Tag Archives: Ruth

14 Feb

The Greatest of These

Have you ever tried to define love? The song writer describes it: “The love of God is greater far than tongue or pen can ever tell; it goes beyond the highest star and reaches to the lowest hell.” (Frederick Lehman) As inexhaustible as the subject of love is, in I John 4:8, John defines love in three words. “He that loveth not knoweth not God: for God is Love.” Love finds expression in our service to God and others. “My little children, let us not love in word neither in tongue, but in deed and in truth.” (I John 3:18)

The book of Ruth is a story of love in action. Love manifests itself in dedication as we find Naomi planning to return to Bethlehem after being in Moab for many years. Her husband and two sons have died in Moab. Both of Naomi’s daughter-in-laws commit to going back to Bethlehem with her. However, only Ruth proves her love for Naomi by her dedication as she promises: “Whither thou goest, I will go, and where thou lodgest, I will lodge. Thy people shall be my people and thy God my God.” (Ruth 1:16)

After arriving in Bethlehem, faithful Ruth goes to glean corn for food. Little does she know that she is gleaning in the field of Boaz who is Naomi’s brother-in-law. This was no doubt God’s leading. Noticing a new reaper gleaning, Boaz inquires who she is. Finding that she is Naomi’s daughter-in-law, he immediately has concern for her safety and invites her to glean only in his field with the other maidens. He also asks the men to leave handfuls of corn for her to gather. This is love manifesting itself in kindness. Here also is a reminder of God’s love for His children as He leaves these handfuls of blessings for us today.

Since Boaz is the nearest kinsman to Naomi, his love manifests itself in obedience. Boaz accepts his responsibility as kinsman of his dead brother’s inheritance. He asks Ruth to be his wife, and he assumes the responsibility of Naomi.

At the end of the book of Ruth, there is a short genealogy which reveals that Salmon of the tribe of Judah is the father of Boaz. Salmon is married to Rahab the harlot, who is the mother of Boaz. This is the Rahab who hid the spies that came to spy out the land of Joshua. There is indeed a love story here of God’s love for the sinner. Although we don’t know the story of Rahab’s conversion, she does express to the spies that she knows that God has given the land to Joshua and refers to the story of God’s parting of the Red Sea when His people left Egypt. She also says: “The Lord your God is in heaven above and in the earth beneath.” (Joshua 2:11) What a marvelous example of God’s love. He redeems a harlot who becomes David’s great grandmother and has her name listed in the genealogy of Christ. What love is this!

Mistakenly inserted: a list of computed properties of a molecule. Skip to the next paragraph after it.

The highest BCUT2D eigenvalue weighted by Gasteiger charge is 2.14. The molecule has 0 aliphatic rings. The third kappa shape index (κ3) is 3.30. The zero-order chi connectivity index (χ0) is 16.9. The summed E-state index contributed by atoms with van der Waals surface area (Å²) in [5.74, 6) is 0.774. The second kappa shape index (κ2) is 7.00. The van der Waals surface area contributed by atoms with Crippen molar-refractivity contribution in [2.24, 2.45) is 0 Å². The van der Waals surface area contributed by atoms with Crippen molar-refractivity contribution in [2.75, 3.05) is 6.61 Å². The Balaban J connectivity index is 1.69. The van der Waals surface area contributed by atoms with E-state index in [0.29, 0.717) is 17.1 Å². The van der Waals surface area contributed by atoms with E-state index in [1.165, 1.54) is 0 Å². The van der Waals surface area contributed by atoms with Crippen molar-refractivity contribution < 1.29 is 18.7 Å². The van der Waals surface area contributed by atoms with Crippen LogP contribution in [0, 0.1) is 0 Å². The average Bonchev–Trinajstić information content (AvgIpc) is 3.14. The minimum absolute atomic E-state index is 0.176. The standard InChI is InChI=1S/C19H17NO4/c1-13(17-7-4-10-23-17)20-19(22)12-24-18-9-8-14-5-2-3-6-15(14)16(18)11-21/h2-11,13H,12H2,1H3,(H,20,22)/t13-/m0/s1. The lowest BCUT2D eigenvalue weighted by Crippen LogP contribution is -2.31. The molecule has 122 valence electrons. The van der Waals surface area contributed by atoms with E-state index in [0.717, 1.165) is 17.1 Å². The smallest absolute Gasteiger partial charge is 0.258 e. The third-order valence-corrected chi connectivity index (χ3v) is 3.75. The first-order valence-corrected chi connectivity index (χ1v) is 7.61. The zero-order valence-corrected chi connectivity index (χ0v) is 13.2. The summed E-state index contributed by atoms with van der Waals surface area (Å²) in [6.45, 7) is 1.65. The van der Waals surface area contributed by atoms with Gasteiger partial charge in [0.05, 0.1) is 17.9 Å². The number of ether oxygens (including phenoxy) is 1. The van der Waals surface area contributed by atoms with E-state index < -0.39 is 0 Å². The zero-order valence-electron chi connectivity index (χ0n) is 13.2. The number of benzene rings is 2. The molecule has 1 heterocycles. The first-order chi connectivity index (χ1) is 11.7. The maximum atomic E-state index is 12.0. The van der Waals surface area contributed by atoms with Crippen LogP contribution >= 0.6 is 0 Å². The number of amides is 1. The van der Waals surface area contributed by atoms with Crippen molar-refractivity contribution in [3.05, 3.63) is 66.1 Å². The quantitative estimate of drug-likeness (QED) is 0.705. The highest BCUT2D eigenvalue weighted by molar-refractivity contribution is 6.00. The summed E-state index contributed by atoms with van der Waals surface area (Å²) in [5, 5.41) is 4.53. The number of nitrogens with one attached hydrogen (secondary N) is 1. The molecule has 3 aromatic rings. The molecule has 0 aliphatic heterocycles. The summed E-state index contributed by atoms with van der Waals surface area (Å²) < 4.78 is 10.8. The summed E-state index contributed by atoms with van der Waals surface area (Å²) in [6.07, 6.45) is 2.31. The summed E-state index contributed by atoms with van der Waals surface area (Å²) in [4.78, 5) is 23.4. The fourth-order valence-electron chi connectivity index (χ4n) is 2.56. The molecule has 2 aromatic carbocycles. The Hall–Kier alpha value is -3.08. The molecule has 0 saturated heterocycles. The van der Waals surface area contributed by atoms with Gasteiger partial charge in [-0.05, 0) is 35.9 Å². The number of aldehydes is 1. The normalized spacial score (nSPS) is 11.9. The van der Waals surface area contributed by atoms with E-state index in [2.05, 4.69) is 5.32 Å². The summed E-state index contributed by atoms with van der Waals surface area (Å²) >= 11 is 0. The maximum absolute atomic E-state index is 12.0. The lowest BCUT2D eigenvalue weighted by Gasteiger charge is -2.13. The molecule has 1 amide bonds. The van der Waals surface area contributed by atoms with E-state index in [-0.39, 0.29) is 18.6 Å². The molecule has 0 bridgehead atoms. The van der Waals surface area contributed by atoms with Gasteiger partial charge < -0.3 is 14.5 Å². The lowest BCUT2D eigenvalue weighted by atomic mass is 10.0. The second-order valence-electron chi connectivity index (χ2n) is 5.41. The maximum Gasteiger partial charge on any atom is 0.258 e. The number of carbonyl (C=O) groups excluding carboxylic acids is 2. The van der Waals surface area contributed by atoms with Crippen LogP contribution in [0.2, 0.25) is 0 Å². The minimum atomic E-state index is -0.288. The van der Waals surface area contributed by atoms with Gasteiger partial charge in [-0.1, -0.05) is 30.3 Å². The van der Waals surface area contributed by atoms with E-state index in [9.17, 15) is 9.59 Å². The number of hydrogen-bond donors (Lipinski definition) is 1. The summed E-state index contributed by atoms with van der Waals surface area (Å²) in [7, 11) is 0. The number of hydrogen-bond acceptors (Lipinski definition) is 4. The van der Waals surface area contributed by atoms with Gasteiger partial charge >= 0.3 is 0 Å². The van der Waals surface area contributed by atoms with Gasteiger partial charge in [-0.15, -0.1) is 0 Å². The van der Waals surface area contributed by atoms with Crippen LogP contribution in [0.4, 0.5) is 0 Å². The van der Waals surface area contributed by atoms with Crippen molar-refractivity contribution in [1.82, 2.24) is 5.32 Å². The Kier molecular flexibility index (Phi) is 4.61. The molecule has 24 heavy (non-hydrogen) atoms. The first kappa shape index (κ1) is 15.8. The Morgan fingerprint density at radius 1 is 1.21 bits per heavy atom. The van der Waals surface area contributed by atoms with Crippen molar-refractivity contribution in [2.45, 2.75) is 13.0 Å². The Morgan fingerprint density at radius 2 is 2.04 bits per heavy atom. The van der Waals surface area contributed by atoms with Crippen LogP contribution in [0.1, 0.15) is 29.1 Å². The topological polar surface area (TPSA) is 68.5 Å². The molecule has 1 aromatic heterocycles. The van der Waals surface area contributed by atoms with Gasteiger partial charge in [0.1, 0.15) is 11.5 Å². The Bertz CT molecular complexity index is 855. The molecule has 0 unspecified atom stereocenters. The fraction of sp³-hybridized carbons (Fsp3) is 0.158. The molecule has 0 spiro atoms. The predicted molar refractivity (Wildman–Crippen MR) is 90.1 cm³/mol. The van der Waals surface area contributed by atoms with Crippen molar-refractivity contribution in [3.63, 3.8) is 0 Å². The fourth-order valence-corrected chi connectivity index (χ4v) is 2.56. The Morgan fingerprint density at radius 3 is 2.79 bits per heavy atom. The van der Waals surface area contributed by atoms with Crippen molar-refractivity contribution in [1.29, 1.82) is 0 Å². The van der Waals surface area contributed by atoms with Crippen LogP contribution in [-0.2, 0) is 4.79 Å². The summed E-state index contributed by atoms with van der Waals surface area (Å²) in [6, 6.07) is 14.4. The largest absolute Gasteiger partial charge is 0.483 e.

In 1 Corinthians chapter 13, Paul reveals the characteristics of love and declares that in considering faith, hope, and love, that “the greatest of these is love.” (1 Corinthians 13:13) God is the essence of love. Let us declare our love to our God in word and deed. Does God not rejoice to hear us say: “My Lord I love you who loves mankind with an everlasting love?”

For a reading assignment on love, read I Corinthians chapter 13 and the book of Ruth. Your heart will be blessed.

04 May

A Dabaq Relationship

The Hebrew word, dabaq, suggests the idea of being permanently glued together or cleaving to each other. It is used of God’s people in covenant relationship with Himself. It is also used to describe Ruth’s refusal to leave Naomi.

Thou shalt fear the LORD thy God; him shalt thou serve, and to him shalt thou cleave (dabaq), and swear by his name. (Deuteronomy 10:20)

And they lifted up their voice, and wept again: and Orpah kissed her mother in law; but Ruth clave (dabaq) unto her. (Ruth 1:14)

Marriage illustrates the concept. A married man and woman, with the Holy Spirit in both of their lives, can realize the full beauty of a dabaq relationship (husband, wife, and the Holy Spirit, the “glue”). On the other hand, a married man and woman, but without the Holy Spirit, may actually function as little more than “married singles.”

A Christian husband and wife should do all they can to avoid anything that would weaken the bond enabled by the Holy Spirit in their relationship. For a Christian young person seeking to be married, the warning of Scripture is not to become unequally yoked together with an unbeliever, thereby limiting or negating the dabaq relationship that is possible in his or her future.

Be ye not unequally yoked together with unbelievers: for what fellowship hath righteousness with unrighteousness? and what communion hath light with darkness?  (2 Corinthians 6:14)

…a threefold cord (in this case: husband, wife, and Holy Spirit) is not quickly broken. (Ecclesiastes 4:12b)

May our relationships with the Lord, with our families, and with those in our church be characterized by our desire to cleave (dabaq) to one another, regardless of the circumstances we may face.

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